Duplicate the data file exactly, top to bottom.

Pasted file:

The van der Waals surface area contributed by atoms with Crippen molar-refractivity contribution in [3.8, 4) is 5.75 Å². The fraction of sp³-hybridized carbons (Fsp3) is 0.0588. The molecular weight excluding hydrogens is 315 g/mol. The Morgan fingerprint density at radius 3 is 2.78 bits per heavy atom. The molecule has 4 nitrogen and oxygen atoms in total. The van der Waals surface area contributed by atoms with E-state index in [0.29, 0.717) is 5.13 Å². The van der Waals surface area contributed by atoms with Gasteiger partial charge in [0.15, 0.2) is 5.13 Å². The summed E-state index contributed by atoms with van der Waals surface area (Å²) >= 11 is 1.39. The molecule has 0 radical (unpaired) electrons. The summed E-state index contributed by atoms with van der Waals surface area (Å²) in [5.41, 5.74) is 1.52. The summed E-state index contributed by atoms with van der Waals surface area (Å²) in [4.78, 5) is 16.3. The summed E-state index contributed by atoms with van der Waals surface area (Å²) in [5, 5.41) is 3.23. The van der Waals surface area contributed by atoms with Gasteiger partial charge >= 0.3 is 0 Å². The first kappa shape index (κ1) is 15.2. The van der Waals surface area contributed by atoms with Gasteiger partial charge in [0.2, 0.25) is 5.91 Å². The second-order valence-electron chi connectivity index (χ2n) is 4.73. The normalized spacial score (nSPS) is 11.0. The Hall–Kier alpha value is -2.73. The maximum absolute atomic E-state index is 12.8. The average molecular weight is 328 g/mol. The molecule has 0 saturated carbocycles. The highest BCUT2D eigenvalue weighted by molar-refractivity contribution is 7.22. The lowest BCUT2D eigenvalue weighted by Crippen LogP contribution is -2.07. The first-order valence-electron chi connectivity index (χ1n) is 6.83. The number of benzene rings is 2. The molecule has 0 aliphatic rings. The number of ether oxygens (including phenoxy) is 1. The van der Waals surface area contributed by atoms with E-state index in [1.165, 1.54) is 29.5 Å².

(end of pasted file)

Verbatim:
The van der Waals surface area contributed by atoms with Crippen molar-refractivity contribution in [3.8, 4) is 5.75 Å². The fraction of sp³-hybridized carbons (Fsp3) is 0.0588. The molecular weight excluding hydrogens is 315 g/mol. The Morgan fingerprint density at radius 3 is 2.78 bits per heavy atom. The molecule has 4 nitrogen and oxygen atoms in total. The van der Waals surface area contributed by atoms with E-state index in [0.29, 0.717) is 5.13 Å². The van der Waals surface area contributed by atoms with Gasteiger partial charge in [0.15, 0.2) is 5.13 Å². The summed E-state index contributed by atoms with van der Waals surface area (Å²) >= 11 is 1.39. The molecule has 0 radical (unpaired) electrons. The summed E-state index contributed by atoms with van der Waals surface area (Å²) in [5.41, 5.74) is 1.52. The summed E-state index contributed by atoms with van der Waals surface area (Å²) in [4.78, 5) is 16.3. The summed E-state index contributed by atoms with van der Waals surface area (Å²) in [5, 5.41) is 3.23. The van der Waals surface area contributed by atoms with Gasteiger partial charge >= 0.3 is 0 Å². The first kappa shape index (κ1) is 15.2. The van der Waals surface area contributed by atoms with Gasteiger partial charge in [0.2, 0.25) is 5.91 Å². The second-order valence-electron chi connectivity index (χ2n) is 4.73. The normalized spacial score (nSPS) is 11.0. The Hall–Kier alpha value is -2.73. The maximum absolute atomic E-state index is 12.8. The average molecular weight is 328 g/mol. The molecule has 0 saturated carbocycles. The highest BCUT2D eigenvalue weighted by molar-refractivity contribution is 7.22. The lowest BCUT2D eigenvalue weighted by Crippen LogP contribution is -2.07. The first-order valence-electron chi connectivity index (χ1n) is 6.83. The number of benzene rings is 2. The molecule has 0 aliphatic rings. The number of ether oxygens (including phenoxy) is 1. The van der Waals surface area contributed by atoms with E-state index in [1.165, 1.54) is 29.5 Å².